Think back to your last bad day at work. Perhaps you slept through your alarm. You rushed to get ready, hopped into your car, and then hit bumper-to-bumper traffic. When you finally arrived at work, your boss was furious at your tardiness. Your clients left multiple voicemails and emails for you to return immediately. You were putting out figurative fires all day long, then you drove home.
Now, imagine you didn't have a car. Imagine that the only house you could afford to rent is so far from work that public transportation involves a two-hour round-trip commute. Your income, which is low, prevents you from being able to purchase your own automobile. Lastly, imagine that you have children who you want to be able to drop off and pick up from school.
With these transportation barriers, you may find it difficult to get yourself to work on time, handle your daily tasks, and still accomplish everything by the end of the day. Your employment opportunities may even be limited to the neighborhood where you live. How can you break out of this cycle? Below, we discuss how transportation assistance programs provide a solution.
How Transportation Assistance Programs Work and Who They Benefit
This alternative, bad day scenario is a common one for many people in the US. Transportation to and from work fundamentally helps them show up on time, which can allow them to retain consistent employment and pay their bills. Without reliable transportation, low-income people risk losing their jobs and limiting their earning potential. It's a major obstacle to financial stability.
Transportation assistance programs offer a great solution. These nonprofit, government-funded, or charitable organizations offer low-cost or free vehicles to people experiencing financial hardship. In some cases, they also provide free repairs for a specific period of time.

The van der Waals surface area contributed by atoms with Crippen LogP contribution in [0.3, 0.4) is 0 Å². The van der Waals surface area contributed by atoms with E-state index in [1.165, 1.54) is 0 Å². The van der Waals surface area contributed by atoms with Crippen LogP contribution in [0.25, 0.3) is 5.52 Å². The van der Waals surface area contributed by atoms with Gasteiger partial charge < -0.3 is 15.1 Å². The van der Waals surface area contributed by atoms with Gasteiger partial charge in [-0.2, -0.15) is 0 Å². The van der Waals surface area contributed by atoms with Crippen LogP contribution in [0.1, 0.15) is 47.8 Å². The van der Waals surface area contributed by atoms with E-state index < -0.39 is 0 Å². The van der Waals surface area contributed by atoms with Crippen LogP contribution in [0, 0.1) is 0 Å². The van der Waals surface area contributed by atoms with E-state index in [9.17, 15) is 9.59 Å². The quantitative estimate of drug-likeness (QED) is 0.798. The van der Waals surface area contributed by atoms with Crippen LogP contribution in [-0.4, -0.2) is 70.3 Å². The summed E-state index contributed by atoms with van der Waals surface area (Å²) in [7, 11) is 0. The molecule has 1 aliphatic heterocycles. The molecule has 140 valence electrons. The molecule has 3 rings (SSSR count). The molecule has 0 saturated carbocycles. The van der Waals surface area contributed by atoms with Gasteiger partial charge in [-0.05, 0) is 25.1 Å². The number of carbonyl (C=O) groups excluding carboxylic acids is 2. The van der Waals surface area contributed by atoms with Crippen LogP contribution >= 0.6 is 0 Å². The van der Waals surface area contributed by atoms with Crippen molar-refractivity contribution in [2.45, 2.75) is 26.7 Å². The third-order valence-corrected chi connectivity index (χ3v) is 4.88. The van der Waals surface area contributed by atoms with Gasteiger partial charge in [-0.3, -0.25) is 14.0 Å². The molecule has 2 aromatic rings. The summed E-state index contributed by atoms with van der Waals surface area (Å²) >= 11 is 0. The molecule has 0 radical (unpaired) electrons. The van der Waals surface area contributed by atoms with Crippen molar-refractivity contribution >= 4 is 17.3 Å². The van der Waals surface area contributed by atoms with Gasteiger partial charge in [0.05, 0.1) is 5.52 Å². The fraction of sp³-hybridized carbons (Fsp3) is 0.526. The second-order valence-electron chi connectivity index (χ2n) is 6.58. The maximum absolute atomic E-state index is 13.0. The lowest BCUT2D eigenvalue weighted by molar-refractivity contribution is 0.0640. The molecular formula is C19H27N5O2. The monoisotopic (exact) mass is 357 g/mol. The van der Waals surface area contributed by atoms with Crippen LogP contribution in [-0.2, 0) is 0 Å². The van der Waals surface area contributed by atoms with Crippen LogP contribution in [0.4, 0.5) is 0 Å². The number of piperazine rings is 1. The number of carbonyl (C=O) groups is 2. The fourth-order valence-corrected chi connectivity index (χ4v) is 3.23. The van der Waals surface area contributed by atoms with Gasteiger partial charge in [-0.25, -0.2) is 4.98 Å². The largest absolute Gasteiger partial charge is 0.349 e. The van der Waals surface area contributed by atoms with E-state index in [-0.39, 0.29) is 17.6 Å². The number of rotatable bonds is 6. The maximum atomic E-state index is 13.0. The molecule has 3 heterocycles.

To benefit from transportation assistance programs, applicants have to meet certain income standards. They also need to find a nonprofit organization, government agency, or charity whose mission is to help them.
For example, some transportation assistance programs focus on giving restored cars exclusively to military veterans. Other programs offer transportation assistance to victims of natural disasters or domestic violence. Some programs only help the elderly, the medically needy, or the homeless.
However, the vast majority of transportation assistance programs are geared toward helping the working poor. With a free or affordable vehicle, low-income workers not only get transportation to and from work but they also have the ability to travel farther from home, opening up their overall employment opportunities. Over time, these efforts can break the cycle of poverty in rural and inner-city areas where public transportation is limited or nonexistent.
How You Can Join Transportation Assistance Efforts
Transportation assistance programs rely on car donations. When you donate your car, these organizations fix them up and then give them to qualified individuals two to three times a month.
If you're interested in combating poverty in your area, donate an older vehicle to a local transportation assistance program. In addition to giving a low-income family much-needed transportation, you will also receive a sizeable tax deduction for this donation.
The Newgate School runs Wheels for Women, a transportation assistance program for single mothers in Anoka, Carver, Dakota, Hennepin, Ramsey, Scott and Washington counties.
We select low-maintenance models from the vehicle donations we receive; use them to train low-income young adults in auto mechanics; and provide them to single, working mothers as a means of reliable transportation. Our program has helped countless moms get to work, keep their jobs, and bring their kids to school. If you're interested in donating your car to us, contact us today at firstname.lastname@example.org.